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From: Daniel James (daniel_at_[hidden])
Date: 2005-09-29 12:25:52

Alexander Nasonov wrote:
> It doesn't have to be documented but boost::hash has some side
> effects which worth mentioning in "Standard Conformity" section.
> For example, boost::hash is valid for enums even if hash_value
> is not specialized

To be honest, this never occured to me. Although, I guess it is implied
by careful reading of the reference documentation (ie. more careful than
my writing). It actually deals with enums very nicely and I wouldn't be
suprised if Peter (who wrote the original design) had anticipated this.

I'll think about this and add something to the documentation (for 1.34).

> 2. Adding new has_value may have side effects, for example, (a) hash<T> may
> compile for not customized type T although T doesn't necesarily have
> properly defined equality function; or (b) it may introduce overload
> resolution ambiguities, in worst case, hash<type_from_6_3_3_1> may stop
> working.

I don't think this is nearly as bad as you think. Any type from TR1 will
only stop working if you declare hash_value in the boost or std
namespace - which you really shouldn't do.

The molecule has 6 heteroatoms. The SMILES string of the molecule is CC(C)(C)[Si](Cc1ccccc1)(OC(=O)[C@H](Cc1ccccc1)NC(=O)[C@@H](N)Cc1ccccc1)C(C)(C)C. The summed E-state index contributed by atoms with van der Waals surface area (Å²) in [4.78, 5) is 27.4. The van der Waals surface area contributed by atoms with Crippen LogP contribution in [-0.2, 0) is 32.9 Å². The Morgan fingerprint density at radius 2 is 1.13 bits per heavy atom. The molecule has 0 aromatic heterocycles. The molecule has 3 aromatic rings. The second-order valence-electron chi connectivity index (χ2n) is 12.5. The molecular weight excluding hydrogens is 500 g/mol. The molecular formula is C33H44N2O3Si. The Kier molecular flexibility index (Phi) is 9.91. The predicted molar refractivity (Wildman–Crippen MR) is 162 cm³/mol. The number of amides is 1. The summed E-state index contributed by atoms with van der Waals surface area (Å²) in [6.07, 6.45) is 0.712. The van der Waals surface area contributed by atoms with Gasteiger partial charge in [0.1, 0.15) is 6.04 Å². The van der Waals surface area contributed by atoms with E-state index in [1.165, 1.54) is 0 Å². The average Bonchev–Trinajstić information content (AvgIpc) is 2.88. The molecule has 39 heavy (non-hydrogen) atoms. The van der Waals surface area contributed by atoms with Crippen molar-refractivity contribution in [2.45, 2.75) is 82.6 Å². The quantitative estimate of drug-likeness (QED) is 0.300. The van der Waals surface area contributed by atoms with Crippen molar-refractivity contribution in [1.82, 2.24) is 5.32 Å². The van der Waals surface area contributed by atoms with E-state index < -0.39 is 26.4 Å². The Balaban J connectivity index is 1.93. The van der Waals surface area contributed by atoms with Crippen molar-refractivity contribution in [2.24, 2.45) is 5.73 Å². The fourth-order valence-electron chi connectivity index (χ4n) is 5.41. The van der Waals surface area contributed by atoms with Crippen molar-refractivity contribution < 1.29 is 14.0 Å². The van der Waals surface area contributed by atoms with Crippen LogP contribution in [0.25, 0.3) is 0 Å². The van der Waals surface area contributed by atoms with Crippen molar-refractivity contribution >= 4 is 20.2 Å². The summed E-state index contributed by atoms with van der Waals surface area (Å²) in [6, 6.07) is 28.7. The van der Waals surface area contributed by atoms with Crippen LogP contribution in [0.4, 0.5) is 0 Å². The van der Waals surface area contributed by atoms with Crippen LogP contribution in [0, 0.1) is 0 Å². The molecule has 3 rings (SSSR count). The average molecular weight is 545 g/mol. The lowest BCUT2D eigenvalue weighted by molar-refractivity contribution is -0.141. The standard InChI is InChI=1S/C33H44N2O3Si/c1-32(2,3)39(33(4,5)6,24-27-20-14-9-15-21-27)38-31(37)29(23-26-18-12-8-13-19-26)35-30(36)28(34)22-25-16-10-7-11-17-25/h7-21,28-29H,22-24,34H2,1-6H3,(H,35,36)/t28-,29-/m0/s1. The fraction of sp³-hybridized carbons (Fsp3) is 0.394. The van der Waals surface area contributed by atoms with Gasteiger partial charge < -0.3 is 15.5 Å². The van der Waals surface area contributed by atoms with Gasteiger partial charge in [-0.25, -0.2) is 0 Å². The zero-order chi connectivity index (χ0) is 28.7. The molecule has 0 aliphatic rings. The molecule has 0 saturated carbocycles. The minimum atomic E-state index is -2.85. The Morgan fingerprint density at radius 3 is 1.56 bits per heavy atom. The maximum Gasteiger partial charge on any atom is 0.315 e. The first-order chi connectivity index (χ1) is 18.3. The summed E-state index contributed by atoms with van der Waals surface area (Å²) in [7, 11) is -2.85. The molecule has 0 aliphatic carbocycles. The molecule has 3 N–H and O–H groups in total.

If a type has a hash_value function but no equality then boost::hash
will compile for it - but a hashed container won't, because it will
require the equality function. So the only time will boost::hash will
work is if it's used in another context where equality isn't required.

I think the only potential problem is if a user defined type has a
hash_value function which means something different. A programmer using
this type with Boost.MultiIndex or the proposed unordered containers
could be completely ignorant of boost::hash as it's used by default.
Although, this seems pretty unlikely to me as 'hash_value' is a fairly
unambiguous name.

And of course, the same problems could happen for std::equal_to, if
operator== is overloaded. There's been a long debate about this sort of
issue concerning Boost.Range (I'm afraid I lost track of it a while ago.
I really should try to catch up, but time is always a problem).

In case you're interested, I did at one point consider having a
different version for Boost.TR1:

It wouldn't be too hard to provide a 'strict mode' activated by a macro,
but I don't really think it would be that useful.

> 3. A link to books.hpp leads to books.cpp (note h and c)
> Currently, I can't access
> cvs and fix it myself.

OK, I'll fix that soon (for 1.33.1).


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